If you’re planning to sell or rent out a home in the UK, you have to pay for an Energy Performance Certificate (EPC). EPCs give prospective buyers or tenants some indication of how energy efficient a property is, and the certificates are required by law.
With gas and electricity prices rising at an alarming rate, and increasing concern about our carbon footprint, the EPC provides a simple snapshot of how expensive a home is likely to be to run, and whether there is any potential for reducing its environmental impact.
In England and Wales, the EPC was originally introduced as part of the short-lived Home Information Pack (HIP) scheme. But even though David Cameron’s new government scrapped HIPs shortly after being elected in 2010, the EPC requirement was maintained because it was part of a European Union directive.
What is in an Energy Performance Certificate?
An EPC provides information about a wide range of factors to give a picture of your home’s energy efficiency. These include:
- Your heating system: do you have an efficient boiler and central heating system? Is hot water stored, or is it heated on demand?
- Insulation: do you have cavity wall insulation? How thick are your walls? Do you have double- or single-glazing?
- Lighting: do you use energy-saving lightbulbs?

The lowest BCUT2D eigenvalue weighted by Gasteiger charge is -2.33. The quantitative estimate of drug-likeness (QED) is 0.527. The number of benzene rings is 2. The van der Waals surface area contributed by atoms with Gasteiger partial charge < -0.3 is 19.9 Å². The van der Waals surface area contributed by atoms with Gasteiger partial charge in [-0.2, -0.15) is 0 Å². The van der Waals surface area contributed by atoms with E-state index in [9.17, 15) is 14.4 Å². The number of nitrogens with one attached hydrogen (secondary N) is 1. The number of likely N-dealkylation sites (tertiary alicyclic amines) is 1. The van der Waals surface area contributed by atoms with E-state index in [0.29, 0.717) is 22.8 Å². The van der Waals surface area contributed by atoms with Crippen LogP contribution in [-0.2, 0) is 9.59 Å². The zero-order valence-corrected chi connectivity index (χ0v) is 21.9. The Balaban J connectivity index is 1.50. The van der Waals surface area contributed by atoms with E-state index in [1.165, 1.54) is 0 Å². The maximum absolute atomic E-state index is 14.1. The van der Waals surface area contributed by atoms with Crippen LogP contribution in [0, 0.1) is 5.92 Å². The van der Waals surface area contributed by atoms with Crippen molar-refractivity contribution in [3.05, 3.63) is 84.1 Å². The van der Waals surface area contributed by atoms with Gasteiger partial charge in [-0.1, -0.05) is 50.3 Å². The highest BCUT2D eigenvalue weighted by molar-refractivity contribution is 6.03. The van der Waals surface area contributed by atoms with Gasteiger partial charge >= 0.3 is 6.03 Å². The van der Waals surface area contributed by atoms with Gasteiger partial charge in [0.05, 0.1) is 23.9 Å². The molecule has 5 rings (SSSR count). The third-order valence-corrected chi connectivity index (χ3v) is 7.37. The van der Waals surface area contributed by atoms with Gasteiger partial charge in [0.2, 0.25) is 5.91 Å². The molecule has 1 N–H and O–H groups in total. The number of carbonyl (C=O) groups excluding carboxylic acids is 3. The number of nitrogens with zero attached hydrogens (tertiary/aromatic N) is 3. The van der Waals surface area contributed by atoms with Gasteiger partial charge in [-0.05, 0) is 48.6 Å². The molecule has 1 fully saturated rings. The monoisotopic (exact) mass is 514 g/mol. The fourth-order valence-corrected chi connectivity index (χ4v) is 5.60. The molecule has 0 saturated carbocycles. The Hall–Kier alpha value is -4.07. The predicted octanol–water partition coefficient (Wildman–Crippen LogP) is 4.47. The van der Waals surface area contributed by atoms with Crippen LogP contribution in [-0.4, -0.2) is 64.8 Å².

- Do you generate any of your own energy, for example using a wind turbine or solar panels with a micro-generator? These factors will be collated to give your property an energy-efficiency rating, calculated out of 100, and broken down into seven bands, A-G. This also takes into account the carbon emissions of your home.
The EPC will also give a potential efficiency rating, rated in the same way – so the larger the gap between the actual and potential ratings, the greater the scope to improve the property’s energy efficiency.
How do I get an EPC?
When you put a home up for sale or rent, you should contact an accredited domestic energy assessor to compile your EPC. Your estate or lettings agent may recommend a particular assessor, but you can pick whichever firm you like.
To find an assessor near you, check the EPC Register website. The site also lets you check the credentials of any assessor you have been recommended. An EPC can cost anything from £30 to £100, depending on the size of your property and where you are in the country – but you may be able to save by shopping around.
The EPC is valid for 10 years. Once you’ve received your EPC from the assessor, you’ll be able to see what steps you can take to improve your home’s energy efficiency.
Will an EPC affect the value of my property?
Research carried out on behalf of the Energy Saving Trust suggests that buyers are becoming more aware of the value of the EPC. A survey found that around two-thirds of potential buyers thought a home with a high EPC rating should be worth more because of lower gas and electricity bills.
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